Nalda Multipurpose Cooperative/Opgan
In Nigeria, palm oil production is still very much dominated by the small-medium scale producers. Of the total palm oil and palm kernel output, production from the natural groves and smallholder plantations account for about 89% while production from the large estates account for about 11%.
The project therefore is supporting these farmers to improve upon their yields and incomes through training and demonstration of best management practices using the farmer field school approach. Farmers are also been supported to go through RSPO certification to open market opportunities for them. These smallholders will be out of the international palm oil supply chain if they did not attain RSPO certification by 2017 as the major buyers of CPO from Nigeria have set 2017 as the cut-off date after which they will not buy non-certified CPO. The Project therefore aims to make sustainable agricultural practices the norm for at least 1,000 independent smallholder farmers through RSPO Certification by the end of project.
- 20 independent smallholder groups capable of lobbying for inputs and extension support services by the end of project.
- At least 75% increase in yields and incomes for at least 1000 independent smallholder farmers by end of project.
At least 1000 independent smallholder farmers attained RSPO certification by end of project.
- Type of Support Required
- Additional Project Information
- Project Information
Looking for Project Partners
FundingSeeking Additional Funding and used for
- Baseline Assessment
- Social & Environmental Impact Assessment
- HCV Assessment
- Certification Audit
Selling Certified Volume as RSPO Credit?NoInterested to be Contacted by Potential Buyer?No
Smallholder Story / Quote
“No programme had captured the interest of farmers in cross River State like Solidaridad’s BMP programme. People keep calling to ask when we are coming to their communities” – Chief Owali Ilem OPGAN Chairman, Cross River state.
” My palm trees were not yielding any fruits from September but after I started implementing the BMP, I am harvesting even in November” – Mr Osam, Etung farmer –Cross River State
“My manager usually calls to give me the report of daily activities since Solidaridad trained us on BMP. One day, after giving the day’s report, he concluded by saying, ‘Oga, if we know this before, we for no get work again o’. I had 10 workers before Solidaridad came. Now I have only four, and they are happy to keep working for me. The labour is now less and easy and the palms are doing so well” Mr. Mbek Tangba, Etung L.G.A, Cross River StateLessons Learnt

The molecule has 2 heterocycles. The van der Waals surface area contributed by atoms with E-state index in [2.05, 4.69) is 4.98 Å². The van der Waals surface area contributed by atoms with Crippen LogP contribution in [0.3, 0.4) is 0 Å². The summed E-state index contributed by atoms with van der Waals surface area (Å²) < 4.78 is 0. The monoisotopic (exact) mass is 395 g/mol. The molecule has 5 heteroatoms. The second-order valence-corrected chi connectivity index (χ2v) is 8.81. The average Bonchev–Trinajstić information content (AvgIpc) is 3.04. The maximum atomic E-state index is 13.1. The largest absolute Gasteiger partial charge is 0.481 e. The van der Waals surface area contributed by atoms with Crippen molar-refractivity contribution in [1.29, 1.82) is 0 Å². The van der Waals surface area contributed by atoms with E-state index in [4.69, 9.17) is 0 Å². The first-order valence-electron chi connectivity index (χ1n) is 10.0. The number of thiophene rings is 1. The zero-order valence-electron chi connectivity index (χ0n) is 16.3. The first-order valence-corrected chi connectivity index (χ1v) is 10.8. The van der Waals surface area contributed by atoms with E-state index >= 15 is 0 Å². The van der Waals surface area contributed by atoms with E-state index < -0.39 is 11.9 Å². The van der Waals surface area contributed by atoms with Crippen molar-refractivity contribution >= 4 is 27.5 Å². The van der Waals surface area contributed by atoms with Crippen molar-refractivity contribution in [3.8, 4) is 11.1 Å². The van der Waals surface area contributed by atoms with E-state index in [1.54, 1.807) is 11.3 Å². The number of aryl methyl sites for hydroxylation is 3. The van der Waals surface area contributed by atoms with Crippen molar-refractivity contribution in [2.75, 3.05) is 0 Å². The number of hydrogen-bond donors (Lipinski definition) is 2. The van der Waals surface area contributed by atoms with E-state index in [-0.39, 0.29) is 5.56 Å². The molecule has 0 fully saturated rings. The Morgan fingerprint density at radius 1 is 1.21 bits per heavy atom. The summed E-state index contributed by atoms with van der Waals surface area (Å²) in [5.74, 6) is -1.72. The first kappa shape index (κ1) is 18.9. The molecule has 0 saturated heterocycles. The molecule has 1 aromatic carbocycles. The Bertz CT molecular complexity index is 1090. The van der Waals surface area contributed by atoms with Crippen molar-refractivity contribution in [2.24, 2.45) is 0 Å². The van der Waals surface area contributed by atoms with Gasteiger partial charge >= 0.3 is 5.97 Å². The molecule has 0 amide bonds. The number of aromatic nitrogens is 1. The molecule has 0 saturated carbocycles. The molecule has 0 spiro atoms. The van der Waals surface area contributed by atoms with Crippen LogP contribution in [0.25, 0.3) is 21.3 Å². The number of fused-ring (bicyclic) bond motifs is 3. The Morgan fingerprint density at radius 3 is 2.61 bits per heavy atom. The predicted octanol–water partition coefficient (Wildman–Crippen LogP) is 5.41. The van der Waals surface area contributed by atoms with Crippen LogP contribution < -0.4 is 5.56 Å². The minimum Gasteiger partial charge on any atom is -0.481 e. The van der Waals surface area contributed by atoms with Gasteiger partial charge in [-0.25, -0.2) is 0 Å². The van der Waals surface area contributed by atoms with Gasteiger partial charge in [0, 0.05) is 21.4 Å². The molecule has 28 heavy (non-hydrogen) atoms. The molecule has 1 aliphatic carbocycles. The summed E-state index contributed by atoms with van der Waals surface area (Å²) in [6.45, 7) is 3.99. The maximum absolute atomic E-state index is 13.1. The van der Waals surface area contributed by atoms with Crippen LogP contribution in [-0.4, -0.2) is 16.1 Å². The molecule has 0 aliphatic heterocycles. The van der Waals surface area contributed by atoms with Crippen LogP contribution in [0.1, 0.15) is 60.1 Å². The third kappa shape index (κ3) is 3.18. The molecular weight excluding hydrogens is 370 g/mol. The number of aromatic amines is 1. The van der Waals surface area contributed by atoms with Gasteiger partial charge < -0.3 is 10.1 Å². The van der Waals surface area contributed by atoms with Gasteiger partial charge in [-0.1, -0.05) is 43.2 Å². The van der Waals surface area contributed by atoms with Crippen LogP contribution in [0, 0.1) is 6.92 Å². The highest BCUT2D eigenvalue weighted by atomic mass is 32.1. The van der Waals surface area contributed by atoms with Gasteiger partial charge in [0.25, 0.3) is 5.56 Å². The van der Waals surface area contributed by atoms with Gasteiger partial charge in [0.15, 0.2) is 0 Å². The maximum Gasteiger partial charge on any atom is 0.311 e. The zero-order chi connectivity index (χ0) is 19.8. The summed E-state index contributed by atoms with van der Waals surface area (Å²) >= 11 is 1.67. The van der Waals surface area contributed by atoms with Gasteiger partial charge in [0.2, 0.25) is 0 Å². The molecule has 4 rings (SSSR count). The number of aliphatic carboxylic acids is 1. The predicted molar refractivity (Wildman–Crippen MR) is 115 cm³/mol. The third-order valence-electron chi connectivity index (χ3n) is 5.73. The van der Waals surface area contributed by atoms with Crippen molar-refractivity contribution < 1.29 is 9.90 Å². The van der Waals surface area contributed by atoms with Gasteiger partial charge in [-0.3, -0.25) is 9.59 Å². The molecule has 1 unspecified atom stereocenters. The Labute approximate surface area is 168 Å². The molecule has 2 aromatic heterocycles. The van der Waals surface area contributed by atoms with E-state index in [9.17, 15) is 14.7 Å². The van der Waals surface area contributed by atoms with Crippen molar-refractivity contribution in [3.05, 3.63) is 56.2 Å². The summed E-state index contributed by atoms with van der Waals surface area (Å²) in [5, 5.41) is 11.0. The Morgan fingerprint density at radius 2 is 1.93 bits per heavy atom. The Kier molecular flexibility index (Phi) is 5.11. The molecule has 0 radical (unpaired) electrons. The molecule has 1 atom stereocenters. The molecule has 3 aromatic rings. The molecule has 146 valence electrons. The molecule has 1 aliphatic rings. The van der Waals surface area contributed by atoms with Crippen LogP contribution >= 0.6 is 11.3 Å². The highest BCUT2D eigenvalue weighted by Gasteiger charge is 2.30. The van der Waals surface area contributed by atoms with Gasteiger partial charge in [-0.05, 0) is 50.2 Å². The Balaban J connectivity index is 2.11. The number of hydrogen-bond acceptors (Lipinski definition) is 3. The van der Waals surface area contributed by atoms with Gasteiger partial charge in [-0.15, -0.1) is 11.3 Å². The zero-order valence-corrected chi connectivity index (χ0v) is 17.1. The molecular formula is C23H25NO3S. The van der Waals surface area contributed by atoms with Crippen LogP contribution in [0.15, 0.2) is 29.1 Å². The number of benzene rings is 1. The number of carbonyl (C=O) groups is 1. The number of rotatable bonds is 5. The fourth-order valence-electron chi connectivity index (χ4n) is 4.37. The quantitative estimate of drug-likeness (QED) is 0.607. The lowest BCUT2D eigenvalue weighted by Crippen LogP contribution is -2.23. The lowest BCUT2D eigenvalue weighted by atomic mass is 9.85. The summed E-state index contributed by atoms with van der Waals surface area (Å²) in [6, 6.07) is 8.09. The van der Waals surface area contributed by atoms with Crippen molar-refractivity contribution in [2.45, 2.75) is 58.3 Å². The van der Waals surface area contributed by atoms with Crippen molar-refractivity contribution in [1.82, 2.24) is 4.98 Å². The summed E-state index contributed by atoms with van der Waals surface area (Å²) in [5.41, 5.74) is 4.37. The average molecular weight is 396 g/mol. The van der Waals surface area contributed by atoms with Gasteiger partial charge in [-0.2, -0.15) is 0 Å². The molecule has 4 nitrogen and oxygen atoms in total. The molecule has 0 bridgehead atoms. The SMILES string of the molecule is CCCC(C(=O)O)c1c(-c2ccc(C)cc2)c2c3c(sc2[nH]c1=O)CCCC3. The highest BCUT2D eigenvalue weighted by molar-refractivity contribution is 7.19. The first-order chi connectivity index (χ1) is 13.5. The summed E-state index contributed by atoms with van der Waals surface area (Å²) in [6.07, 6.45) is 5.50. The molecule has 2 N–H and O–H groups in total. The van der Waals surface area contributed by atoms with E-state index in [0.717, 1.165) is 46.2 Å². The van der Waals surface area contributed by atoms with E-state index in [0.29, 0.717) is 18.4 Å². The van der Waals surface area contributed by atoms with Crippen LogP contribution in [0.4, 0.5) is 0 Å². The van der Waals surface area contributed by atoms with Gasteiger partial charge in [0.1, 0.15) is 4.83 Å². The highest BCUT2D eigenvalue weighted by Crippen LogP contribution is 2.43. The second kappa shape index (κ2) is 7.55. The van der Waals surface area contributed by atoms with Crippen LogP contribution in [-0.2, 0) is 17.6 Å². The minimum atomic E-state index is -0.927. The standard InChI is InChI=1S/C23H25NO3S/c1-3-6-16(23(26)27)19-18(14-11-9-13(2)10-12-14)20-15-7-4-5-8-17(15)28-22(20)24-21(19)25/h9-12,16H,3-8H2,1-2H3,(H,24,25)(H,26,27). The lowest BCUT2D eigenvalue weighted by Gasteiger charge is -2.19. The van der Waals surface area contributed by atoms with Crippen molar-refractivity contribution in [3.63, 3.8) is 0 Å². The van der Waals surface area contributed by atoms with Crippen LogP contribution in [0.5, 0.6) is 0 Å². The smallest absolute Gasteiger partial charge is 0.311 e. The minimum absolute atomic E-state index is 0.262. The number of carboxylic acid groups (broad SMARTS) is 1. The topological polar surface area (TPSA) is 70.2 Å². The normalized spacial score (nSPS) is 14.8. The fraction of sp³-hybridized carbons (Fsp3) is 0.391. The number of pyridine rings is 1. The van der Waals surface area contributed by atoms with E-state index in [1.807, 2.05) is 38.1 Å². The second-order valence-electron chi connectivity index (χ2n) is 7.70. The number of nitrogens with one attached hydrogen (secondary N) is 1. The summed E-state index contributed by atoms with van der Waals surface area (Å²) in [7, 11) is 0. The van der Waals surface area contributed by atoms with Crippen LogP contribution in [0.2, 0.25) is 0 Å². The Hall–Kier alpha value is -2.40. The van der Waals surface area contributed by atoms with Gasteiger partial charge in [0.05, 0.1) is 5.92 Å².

Solidaridad, having been working to integrate smallholders into the sustainable palm oil supply chain through RSPO Certification in Ghana, Nigeria and Core d'Ivoire, has been learning some lessons that are being used to refine existing projects and which will be useful in designing future projects.
Smallholder farmers have great difficulty appreciating the benefits of certification and they consider its requirements cumbersome and expensive, they are however more favorably disposed to BMP interventions and its attendant improved productivity. Solidaridad has subsequently adopted BMP intervention as the entry strategy to introducing RSPO certification to independent smallholders across the project locations.
The fragmented and scattered nature of independent smallholder farms coupled with the near non-existent documentation on land titles among them have continued to make meeting RSPO requirements on land use analysis, HCV assessments, land maps, compensation procedures, land titles and RSPO registration very difficult for smallholder groups. Basic GPS mapping of farmers farms are now been adopted to develop some basic maps for farmer groups for instance while letters from local authorities on land are being used to resolve land documentation challenges.
Solidaridad is working with several independent smallholder associations in different project locations. While there are some umbrella associations, there are also several independent farmer cooperatives that are very active in the project. Considering the high cost of audit, presenting individual associations and cooperatives for audit would be out of the reach of the project budget for the exercise. Hence, solidaridad has been engaging with various associations and cooperatives on the need to work toward the evolution of an umbrella RSPO association under which all-participating smallholder farmer groups can be presented as a group for audit in order to keep the overall cost of certification manageable.Relevant Tools used for Project Implementation
Other Information as Deemed Relevant by the Organisation
Name of The Smallholder Group SupportedNalda Multipurpose Cooperative/OpganType of Smallholders Supported by This ProjectIndependentCountry & Location of ImplementationNigeriaProject PeriodStatus of The ProjectOn-going ProjectProject Certification StatusNot CertifiedCo-funded by RSSFYesAverage Smallholder Yield (in FFB/ha/year)
At Project Start: 2.7Ha
Current Yield: 11.4Ha
Current Partner Organisations
NALDA/FMARD Multi-Purpose Cooperative Society (MPCS)
Ferdinand Eko, Cooperative Leader, +2348132288784
NALDA/FMARD, Cross River State - Implementing
Mr. Iwara Bassey, State Coordinator, Tel: +2348030866124
Oil Palm Growers Association of Nigeria, (OPGAN), Cross River State - Implementing
Chief Owali Ilem, President, Cross Rivers State, Tel: +2348063536632
Ministry of Agriculture, Cross River State - Implementing
Mr. Ufono, Director, Tree Crop Development Unit, Tel: +2347039055530
Wilmar International – Supply Chain Partner
isaac abban-mensah, africa sustainability controller, Tel: +233 244 612 852
WAGS PerakIndependentMalaysia , Perak
SolidaridadIndonesia , West Kalimantan
Seed Change TanzaniaIndependentTanzania , Kigoma
Cooperatives In Cote D’ivoireAssociatedCôte d’Ivoire , Maféré, Aboisso
WAGS SabahIndependentMalaysia , Beluran and Kinabatangan